Fig. 1.

The skin lesions in the buttocks and both thighs are erythematous to dusky brown.

Fig. 2.

(A) The specimen shows a prominent band-like lymphocytic infiltration with epidermotropism. (B) The epidermotropic lymphocytes are small- to medium-sized with an irregular nuclear membrane and coarse chromatin. These cells display the cytotoxic phenotype, showing CD8 (C) and CD56 (D) immunoreactivity.

DISCUSSION

Prognosis of classic MF depends on stage, and, in particular, on the type and extent of skin lesions, as well as the presence of extracutaneous disease[1]. Patients with limited patch/plaque-stage MF have a similar life expectancy to an age, sex, and race-matched control population[1]. However, the prognosis of MF with the cytotoxic phenotype, especially when it express CD56, is not well established.

To date, there are 8 cases of CD56-expressing MF reported in the current literature, and our case is the ninth case report. The immunohistochemical and clinical characteristics of these cases are summarized in Tables 1 and 2. Among the nine cases, six cases co-expressed CD8 in a majority of the neoplastic cells, one co-expressed CD8 in a minority of neoplastic cells, and two were negative for CD8. One out of nine cases was positive for CD4. Age range was broad, from 6- to 85-years-old. Eight cases were females and our case was the only male case. Poikiloderma was the most frequent clinical feature at the time of diagnosis. Seven cases showed good response to the therapy while two cases, including our case, showed limited response. None of the cases, including our case, had an aggressive clinical course. This result suggests that CD56+ MF is a disease with good prognosis similar to classic MF.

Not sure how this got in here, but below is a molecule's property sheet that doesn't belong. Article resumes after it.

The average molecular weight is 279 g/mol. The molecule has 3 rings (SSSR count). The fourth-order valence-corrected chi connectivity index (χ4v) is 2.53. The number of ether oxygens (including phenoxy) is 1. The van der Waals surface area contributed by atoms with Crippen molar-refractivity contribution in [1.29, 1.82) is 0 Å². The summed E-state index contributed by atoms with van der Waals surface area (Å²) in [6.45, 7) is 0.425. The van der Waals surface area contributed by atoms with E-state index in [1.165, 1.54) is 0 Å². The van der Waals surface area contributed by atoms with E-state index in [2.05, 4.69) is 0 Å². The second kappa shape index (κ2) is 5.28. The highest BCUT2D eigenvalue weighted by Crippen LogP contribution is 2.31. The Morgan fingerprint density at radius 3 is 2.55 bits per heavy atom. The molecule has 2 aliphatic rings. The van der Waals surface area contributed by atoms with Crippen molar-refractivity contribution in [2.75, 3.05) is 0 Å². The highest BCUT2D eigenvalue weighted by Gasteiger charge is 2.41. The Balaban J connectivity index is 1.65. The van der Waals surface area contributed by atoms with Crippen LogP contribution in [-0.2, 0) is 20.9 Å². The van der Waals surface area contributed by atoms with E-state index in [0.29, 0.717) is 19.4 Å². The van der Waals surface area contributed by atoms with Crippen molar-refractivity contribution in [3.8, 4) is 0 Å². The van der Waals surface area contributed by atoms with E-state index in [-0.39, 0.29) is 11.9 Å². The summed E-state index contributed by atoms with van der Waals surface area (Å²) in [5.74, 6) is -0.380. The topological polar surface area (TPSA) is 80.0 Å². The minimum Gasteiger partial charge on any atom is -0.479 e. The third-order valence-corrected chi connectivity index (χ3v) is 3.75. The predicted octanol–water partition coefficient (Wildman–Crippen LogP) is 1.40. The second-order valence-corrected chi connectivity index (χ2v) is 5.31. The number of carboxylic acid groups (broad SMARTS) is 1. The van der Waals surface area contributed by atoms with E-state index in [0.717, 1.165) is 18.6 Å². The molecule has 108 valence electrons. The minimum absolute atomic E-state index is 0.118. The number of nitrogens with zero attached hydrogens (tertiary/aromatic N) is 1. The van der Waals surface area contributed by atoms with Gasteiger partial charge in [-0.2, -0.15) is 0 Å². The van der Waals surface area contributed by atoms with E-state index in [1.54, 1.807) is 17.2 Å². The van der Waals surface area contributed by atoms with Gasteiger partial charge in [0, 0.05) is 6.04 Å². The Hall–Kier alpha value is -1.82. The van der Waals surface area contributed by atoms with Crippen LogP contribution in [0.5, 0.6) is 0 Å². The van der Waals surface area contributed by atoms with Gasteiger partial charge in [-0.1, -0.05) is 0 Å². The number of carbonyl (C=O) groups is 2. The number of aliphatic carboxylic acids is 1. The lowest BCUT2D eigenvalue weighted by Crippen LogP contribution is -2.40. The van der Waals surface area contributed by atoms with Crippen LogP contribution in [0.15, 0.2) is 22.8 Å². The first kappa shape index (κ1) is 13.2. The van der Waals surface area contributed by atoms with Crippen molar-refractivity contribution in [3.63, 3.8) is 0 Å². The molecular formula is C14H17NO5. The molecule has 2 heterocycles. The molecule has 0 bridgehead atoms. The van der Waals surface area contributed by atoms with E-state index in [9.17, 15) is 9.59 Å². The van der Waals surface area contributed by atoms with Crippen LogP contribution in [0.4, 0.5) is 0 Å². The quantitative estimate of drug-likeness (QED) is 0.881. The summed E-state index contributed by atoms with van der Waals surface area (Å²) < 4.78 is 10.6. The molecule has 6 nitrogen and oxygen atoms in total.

Immunohistochemical staining results of the reported cases

Clinical characteristics of the reported case

Several reports of MF with CD8+ and/or CD56+ expression have suggested that this variant would have no prognostic difference compared with classic MF[2,3,5,7-10]. Massone et al.[9] analyzed 73 biopsy specimens from 68 patients with early MF and divided them into four groups based on the immunophenotype. They stated that there was no statistical difference between the survival curves of the four groups, and therefore concluded that cytotoxic phenotype does not have any prognostic significance.

In our case, with the observed immunophenotype, we considered different diagnoses including primary cutaneous aggressive epidermotropic CD8+ cytotoxic T-cell lymphoma, primary cutaneous gamma/delta T-cell lymphoma, and extranodal NK/T-cell lymphoma, nasal type. We were able to rule out these different diagnoses based on the following: clinical course and presentation, beta F1 positivity, and EBER-1 negativity.

In conclusion, we present a case of a cytotoxic variant of MF with a CD8+, CD56+ immunophenotype. MF with cytotoxic immunophenotype is characterized by a typical clinical presentation, histology, and course of MF. Clinical presentation and course should be a primary consideration in diagnosis. We emphasize that it is important to recognize this rare variant of MF and to distinguish it from other aggressive cutaneous lymphomas to avoid aggressive treatment.

Notes

No potential conflict of interest relevant to this article was reported.

Acknowledgements

This research was supported by Basic Science Research Program through the National Research Foundation of Korea (NRF) funded by the Ministry of Education, Science and Technology (2011-0012351).

References

1. Willemze R, Jaffe ES, Burg G, et al. WHO-EORTC classification for cutaneous lymphomas. Blood 2005;105:3768–85.